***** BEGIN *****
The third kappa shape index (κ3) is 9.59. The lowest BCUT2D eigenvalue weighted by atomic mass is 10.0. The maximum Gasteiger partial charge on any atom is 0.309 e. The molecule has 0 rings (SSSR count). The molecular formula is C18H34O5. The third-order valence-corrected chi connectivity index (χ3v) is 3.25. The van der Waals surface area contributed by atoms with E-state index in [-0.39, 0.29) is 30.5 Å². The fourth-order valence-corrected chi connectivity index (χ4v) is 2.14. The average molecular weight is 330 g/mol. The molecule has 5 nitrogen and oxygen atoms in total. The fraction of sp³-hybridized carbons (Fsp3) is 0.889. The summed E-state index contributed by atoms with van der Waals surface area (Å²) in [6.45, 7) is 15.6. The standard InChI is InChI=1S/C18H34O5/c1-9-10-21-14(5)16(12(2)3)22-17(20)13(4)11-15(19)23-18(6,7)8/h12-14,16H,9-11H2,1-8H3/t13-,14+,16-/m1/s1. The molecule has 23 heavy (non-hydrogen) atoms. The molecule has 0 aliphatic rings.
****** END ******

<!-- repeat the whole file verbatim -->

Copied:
The third kappa shape index (κ3) is 9.59. The lowest BCUT2D eigenvalue weighted by atomic mass is 10.0. The maximum Gasteiger partial charge on any atom is 0.309 e. The molecule has 0 rings (SSSR count). The molecular formula is C18H34O5. The third-order valence-corrected chi connectivity index (χ3v) is 3.25. The van der Waals surface area contributed by atoms with E-state index in [-0.39, 0.29) is 30.5 Å². The fourth-order valence-corrected chi connectivity index (χ4v) is 2.14. The average molecular weight is 330 g/mol. The molecule has 5 nitrogen and oxygen atoms in total. The fraction of sp³-hybridized carbons (Fsp3) is 0.889. The summed E-state index contributed by atoms with van der Waals surface area (Å²) in [6.45, 7) is 15.6. The standard InChI is InChI=1S/C18H34O5/c1-9-10-21-14(5)16(12(2)3)22-17(20)13(4)11-15(19)23-18(6,7)8/h12-14,16H,9-11H2,1-8H3/t13-,14+,16-/m1/s1. The molecule has 23 heavy (non-hydrogen) atoms. The molecule has 0 aliphatic rings.